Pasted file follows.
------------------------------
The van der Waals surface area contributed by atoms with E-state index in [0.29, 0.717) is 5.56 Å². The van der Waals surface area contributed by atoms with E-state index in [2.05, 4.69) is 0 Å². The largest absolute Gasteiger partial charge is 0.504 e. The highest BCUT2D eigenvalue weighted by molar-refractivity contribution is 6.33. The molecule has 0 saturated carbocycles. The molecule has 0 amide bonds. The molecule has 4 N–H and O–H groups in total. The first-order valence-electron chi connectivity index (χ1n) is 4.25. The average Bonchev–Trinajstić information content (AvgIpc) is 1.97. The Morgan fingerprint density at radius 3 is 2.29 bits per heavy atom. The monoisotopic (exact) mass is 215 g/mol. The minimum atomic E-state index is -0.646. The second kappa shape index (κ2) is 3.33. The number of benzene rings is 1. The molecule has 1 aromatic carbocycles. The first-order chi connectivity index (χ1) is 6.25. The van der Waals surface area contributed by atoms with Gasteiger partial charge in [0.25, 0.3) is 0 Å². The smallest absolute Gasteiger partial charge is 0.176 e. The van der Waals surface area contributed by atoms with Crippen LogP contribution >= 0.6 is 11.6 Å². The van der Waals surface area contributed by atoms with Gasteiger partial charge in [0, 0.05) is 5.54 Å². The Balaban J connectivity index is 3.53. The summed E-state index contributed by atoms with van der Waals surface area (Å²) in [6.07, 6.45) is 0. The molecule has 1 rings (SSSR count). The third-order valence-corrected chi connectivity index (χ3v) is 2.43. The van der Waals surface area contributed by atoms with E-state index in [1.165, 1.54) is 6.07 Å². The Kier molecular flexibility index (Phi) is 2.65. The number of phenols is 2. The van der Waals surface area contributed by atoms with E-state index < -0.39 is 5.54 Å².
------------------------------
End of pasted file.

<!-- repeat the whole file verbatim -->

The van der Waals surface area contributed by atoms with E-state index in [0.29, 0.717) is 5.56 Å². The van der Waals surface area contributed by atoms with E-state index in [2.05, 4.69) is 0 Å². The largest absolute Gasteiger partial charge is 0.504 e. The highest BCUT2D eigenvalue weighted by molar-refractivity contribution is 6.33. The molecule has 0 saturated carbocycles. The molecule has 0 amide bonds. The molecule has 4 N–H and O–H groups in total. The first-order valence-electron chi connectivity index (χ1n) is 4.25. The average Bonchev–Trinajstić information content (AvgIpc) is 1.97. The Morgan fingerprint density at radius 3 is 2.29 bits per heavy atom. The monoisotopic (exact) mass is 215 g/mol. The minimum atomic E-state index is -0.646. The second kappa shape index (κ2) is 3.33. The number of benzene rings is 1. The molecule has 1 aromatic carbocycles. The first-order chi connectivity index (χ1) is 6.25. The van der Waals surface area contributed by atoms with Gasteiger partial charge in [0.25, 0.3) is 0 Å². The smallest absolute Gasteiger partial charge is 0.176 e. The van der Waals surface area contributed by atoms with Crippen LogP contribution >= 0.6 is 11.6 Å². The van der Waals surface area contributed by atoms with Gasteiger partial charge in [0, 0.05) is 5.54 Å². The Balaban J connectivity index is 3.53. The summed E-state index contributed by atoms with van der Waals surface area (Å²) in [6.07, 6.45) is 0. The molecule has 1 rings (SSSR count). The third-order valence-corrected chi connectivity index (χ3v) is 2.43. The van der Waals surface area contributed by atoms with E-state index in [1.165, 1.54) is 6.07 Å². The Kier molecular flexibility index (Phi) is 2.65. The number of phenols is 2. The van der Waals surface area contributed by atoms with E-state index < -0.39 is 5.54 Å².